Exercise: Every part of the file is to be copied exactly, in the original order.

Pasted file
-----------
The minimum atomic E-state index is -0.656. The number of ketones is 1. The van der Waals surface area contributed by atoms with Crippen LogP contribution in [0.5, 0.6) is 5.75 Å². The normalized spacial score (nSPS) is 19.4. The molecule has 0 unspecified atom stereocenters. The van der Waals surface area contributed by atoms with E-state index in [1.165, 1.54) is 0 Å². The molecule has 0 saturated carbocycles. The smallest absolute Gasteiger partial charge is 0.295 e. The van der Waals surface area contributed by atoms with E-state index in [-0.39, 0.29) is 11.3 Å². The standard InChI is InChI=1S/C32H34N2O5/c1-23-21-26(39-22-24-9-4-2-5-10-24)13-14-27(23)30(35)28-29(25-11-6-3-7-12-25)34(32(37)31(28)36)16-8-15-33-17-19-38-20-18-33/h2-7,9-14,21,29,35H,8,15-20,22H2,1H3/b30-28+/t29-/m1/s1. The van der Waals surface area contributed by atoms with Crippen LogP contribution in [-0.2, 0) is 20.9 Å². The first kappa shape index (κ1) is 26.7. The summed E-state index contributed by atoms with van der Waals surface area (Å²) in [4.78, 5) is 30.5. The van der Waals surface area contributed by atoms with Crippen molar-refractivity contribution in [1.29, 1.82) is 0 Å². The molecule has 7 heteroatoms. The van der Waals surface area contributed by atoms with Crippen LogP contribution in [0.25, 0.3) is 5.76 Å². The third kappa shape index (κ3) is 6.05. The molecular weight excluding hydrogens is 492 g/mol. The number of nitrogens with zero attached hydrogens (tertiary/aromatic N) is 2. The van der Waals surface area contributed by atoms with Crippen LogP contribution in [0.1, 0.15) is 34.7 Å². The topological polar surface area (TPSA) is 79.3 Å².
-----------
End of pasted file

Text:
The minimum atomic E-state index is -0.656. The number of ketones is 1. The van der Waals surface area contributed by atoms with Crippen LogP contribution in [0.5, 0.6) is 5.75 Å². The normalized spacial score (nSPS) is 19.4. The molecule has 0 unspecified atom stereocenters. The van der Waals surface area contributed by atoms with E-state index in [1.165, 1.54) is 0 Å². The molecule has 0 saturated carbocycles. The smallest absolute Gasteiger partial charge is 0.295 e. The van der Waals surface area contributed by atoms with E-state index in [-0.39, 0.29) is 11.3 Å². The standard InChI is InChI=1S/C32H34N2O5/c1-23-21-26(39-22-24-9-4-2-5-10-24)13-14-27(23)30(35)28-29(25-11-6-3-7-12-25)34(32(37)31(28)36)16-8-15-33-17-19-38-20-18-33/h2-7,9-14,21,29,35H,8,15-20,22H2,1H3/b30-28+/t29-/m1/s1. The van der Waals surface area contributed by atoms with Crippen LogP contribution in [-0.2, 0) is 20.9 Å². The first kappa shape index (κ1) is 26.7. The summed E-state index contributed by atoms with van der Waals surface area (Å²) in [4.78, 5) is 30.5. The van der Waals surface area contributed by atoms with Crippen molar-refractivity contribution in [1.29, 1.82) is 0 Å². The molecule has 7 heteroatoms. The van der Waals surface area contributed by atoms with Crippen LogP contribution in [0.25, 0.3) is 5.76 Å². The third kappa shape index (κ3) is 6.05. The molecular weight excluding hydrogens is 492 g/mol. The number of nitrogens with zero attached hydrogens (tertiary/aromatic N) is 2. The van der Waals surface area contributed by atoms with Crippen LogP contribution in [0.1, 0.15) is 34.7 Å². The topological polar surface area (TPSA) is 79.3 Å².